HealthLawProf Blog

Editor: Katharine Van Tassel
Concordia University School of Law

Tuesday, April 5, 2011

The Long Road to Regulate Mercury from Power Plants

With so much attention focused on the Environmental Protection Agency’s regulation of greenhouse gas emissions, a major development in reducing exposure to toxic air pollutants may have been overshadowed. Last month, the EPA issued a proposed rule on standards for mercury (Hg), arsenic and other toxic air pollution from power plants. These hazardous air pollutants (HAPs) have been shown to cause neurological damage, including lower IQ, in children exposed in the womb and during early development.

This is the culmination of a legal struggle that highlighted the divide between the Bush Administration and the administrations that preceded and followed it. In 2000, under Clinton, the EPA issued a finding that toxic emissions of Hg and other HAP from power plants made it both appropriate and necessary to adopt regulations. Under Bush, the finding was reversed, and a 2005 mercury rule was issued that set up a cap and trade arrangement.  A lawsuit was filed on behalf of nine states, and in New Jersey v. EPA, the DC Circuit vacated the 2005 rule and restored the 2000 rule. The 2011 rule was issued accompanying claims that it will prevent as many as 17,000 premature deaths and 11,000 heart attacks a year, among others.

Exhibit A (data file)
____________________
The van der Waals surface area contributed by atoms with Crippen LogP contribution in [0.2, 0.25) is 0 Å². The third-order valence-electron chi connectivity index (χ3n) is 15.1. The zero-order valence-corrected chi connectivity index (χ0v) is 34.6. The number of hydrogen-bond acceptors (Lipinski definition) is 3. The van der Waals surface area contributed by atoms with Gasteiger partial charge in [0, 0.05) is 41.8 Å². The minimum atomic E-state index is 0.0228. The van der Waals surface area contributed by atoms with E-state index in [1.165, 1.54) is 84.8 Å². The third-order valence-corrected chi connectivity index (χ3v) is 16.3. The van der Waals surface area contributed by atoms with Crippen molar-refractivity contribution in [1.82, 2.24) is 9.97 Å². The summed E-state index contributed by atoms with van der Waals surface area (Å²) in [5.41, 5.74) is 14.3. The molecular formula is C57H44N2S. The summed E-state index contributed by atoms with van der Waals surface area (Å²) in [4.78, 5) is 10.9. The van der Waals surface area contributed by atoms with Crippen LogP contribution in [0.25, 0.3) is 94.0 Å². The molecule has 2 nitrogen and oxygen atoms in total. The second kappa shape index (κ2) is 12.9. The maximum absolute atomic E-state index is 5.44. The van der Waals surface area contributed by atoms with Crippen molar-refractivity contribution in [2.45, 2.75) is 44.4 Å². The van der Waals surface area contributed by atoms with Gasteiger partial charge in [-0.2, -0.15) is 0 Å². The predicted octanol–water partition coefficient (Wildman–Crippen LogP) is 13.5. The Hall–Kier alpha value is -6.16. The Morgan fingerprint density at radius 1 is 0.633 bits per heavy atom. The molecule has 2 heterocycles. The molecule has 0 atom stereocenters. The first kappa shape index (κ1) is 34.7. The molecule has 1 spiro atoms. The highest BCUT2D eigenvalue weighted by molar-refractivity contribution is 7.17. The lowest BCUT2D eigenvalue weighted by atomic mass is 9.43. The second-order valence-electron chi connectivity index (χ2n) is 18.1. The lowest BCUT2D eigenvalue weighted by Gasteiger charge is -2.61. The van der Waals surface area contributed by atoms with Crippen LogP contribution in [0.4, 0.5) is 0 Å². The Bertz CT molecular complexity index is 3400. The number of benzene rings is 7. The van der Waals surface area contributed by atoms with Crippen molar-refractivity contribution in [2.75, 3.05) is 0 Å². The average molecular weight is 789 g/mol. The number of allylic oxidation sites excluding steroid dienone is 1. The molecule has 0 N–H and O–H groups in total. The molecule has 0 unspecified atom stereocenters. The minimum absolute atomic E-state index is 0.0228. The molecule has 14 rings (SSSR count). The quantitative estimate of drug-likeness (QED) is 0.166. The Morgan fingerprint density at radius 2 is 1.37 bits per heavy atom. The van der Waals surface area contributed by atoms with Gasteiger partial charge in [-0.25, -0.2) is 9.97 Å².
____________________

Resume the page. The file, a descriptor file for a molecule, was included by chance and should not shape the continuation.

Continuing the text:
Predictably there has been pushback from some members of Congress. Sen. Inhofe (R-OK) and Sen. Mike Johanns (R-Neb.) introduced the Comprehensive Assessment of Rules on the Economy (CARE) bill that would require an interagency federal panel to undertake a “cumulative economic analysis” of EPA regulations. This would delay the promulgation, and depending on who calculates costs and benefits, possibly undermine the rule.


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